During our first visit, when we met our participant, she didn’t look anything like what I imagined a school food service director would look like. What’s more, during the interview, instead of viewing her job as a relentless barrage of administrative and regulatory tasks as I had projected, she painted a quite different picture for us. When we asked what feedback she got from parents, her response was that yes, she does get feedback, requests, and complaints – and she completely understands parents’ earnestness to communicate with her. After all, she’s responsible for feeding thousands of other people’s children, and it’s an honor and a huge responsibility.

How did I never think of it this way? This food service director has a strong emotional connection to her work, and an immense responsibility and connection to that charge. But for some reason, my mind was busy with looking at the emotions that may arise due to faults or snags in the system, administration, or logistics. This insight into how she sees her role and her responsibilities could be central to a design solution. It could inspire solutions that create more caring, devoted, and responsible school nutrition services for thousands more children. If I had projected my lens on her role, making administrative tasks easier, that would likely have inspired a much different and likely less effective, energized solution.

Over and over, throughout that first visit, the world I only faintly had imagined grew bigger, more complex, more rich, more connected, and, in a way, more incomplete. Our minds want to make things whole, so we imagine we see the whole. This illusion of wholeness, of the completeness of our knowledge, however, can be the undoing of the solutions we strive to create. Once we assume we know the whole picture, we stop learning and developing an even more complete picture that can be used to inform the design process. Contextual design is a process that not only gives designers a better picture of the world they’ll design for but also reminds them of how incomplete their ideas are. It is certain that our perspectives are far, far from complete. To put another way, every meal has a story, and if you want to know what’s on your plate, it’s best to look inside the kitchen and ask the chef – but even then, it’s just a glimpse.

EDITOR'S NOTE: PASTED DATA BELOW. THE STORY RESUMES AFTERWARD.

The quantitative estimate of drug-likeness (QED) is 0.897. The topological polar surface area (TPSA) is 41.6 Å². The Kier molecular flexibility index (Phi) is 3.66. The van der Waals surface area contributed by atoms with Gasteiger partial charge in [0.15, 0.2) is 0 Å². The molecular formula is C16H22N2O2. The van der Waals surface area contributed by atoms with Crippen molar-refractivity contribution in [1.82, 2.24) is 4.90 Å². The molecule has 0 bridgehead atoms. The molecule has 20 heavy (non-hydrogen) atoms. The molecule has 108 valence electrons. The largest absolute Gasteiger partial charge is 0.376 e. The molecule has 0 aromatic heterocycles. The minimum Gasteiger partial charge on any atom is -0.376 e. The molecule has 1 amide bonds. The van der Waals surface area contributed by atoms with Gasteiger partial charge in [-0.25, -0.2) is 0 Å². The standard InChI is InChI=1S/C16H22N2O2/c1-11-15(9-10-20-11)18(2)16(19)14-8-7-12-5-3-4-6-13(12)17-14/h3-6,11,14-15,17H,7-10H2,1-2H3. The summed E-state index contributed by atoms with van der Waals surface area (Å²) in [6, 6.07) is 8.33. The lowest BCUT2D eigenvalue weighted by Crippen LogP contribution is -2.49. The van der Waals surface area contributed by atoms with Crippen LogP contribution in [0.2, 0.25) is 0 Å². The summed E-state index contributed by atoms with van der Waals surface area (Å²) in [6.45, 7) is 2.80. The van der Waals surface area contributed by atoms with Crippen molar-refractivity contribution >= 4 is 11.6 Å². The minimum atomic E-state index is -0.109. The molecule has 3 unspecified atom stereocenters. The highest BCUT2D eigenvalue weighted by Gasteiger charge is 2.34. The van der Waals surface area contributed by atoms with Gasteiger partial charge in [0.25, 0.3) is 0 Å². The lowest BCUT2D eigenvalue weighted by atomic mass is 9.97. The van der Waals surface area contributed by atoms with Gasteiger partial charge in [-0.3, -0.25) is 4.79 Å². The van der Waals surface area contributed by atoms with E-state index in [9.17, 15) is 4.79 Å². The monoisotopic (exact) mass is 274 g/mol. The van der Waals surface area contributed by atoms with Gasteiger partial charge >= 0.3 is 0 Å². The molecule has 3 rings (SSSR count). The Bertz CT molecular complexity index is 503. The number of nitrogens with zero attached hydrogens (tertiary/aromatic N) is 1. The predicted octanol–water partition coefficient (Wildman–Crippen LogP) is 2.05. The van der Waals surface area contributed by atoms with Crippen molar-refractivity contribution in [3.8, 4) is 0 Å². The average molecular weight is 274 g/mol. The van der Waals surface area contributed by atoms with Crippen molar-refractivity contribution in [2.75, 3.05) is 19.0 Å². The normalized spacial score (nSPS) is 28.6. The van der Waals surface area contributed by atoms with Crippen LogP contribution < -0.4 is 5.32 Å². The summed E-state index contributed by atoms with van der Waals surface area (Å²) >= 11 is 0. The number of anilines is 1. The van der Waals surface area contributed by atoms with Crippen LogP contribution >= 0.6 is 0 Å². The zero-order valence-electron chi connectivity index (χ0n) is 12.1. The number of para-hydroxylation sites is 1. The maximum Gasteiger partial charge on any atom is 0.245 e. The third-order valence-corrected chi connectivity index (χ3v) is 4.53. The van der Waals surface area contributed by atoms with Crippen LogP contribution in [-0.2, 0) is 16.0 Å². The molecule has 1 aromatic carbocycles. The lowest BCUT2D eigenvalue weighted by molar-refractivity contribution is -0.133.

Design on Trial: Designer’s Responsibility for their work

This story is about the responsibility of designers. It isn’t common to hear of a designer going on trial because his or her design caused harm, but through this course and the associated readings about design and it’s responsibility to society, it seems that it is critical to reflect on designer’s responsibility. Perhaps one day designers will go on trial as depicted in this story.

This project was truly a challenging one that helped me develop multiple skills. The challenge was to present six authors’ viewpoints that we had read in class in a comic-strip type story. From learning to use Adobe Illustrator to publishing in WordPress, the technical skills we needed to learn were useful and also full of unexpected troubleshooting.

One of the most difficult things to do in this assignment however was to make almost one-hundred pages of mostly dense and abstract theory into a story that is grounded in a concrete narrative.

Given responsibility was one of the key themes in class so far, however, a trial scenario seemed to be a good way to set the theory in narrative. Over the course of the trial, the authors present as expert witnesses and debate the fictitious designers’ project and it’s dire fall-out for Zambia. This format was enjoyable to let the designer’s snafus and narrative unfold through the court case.

The designers make many mistakes, but whether or not they are responsible is a very complex and difficult decision to make. For just that reason, the reader of the comic is left to make up his or her own mind. I hope it helps readers think deeply about designers’ responsibility in society and make up their own mind about whether they should be held accountable or not.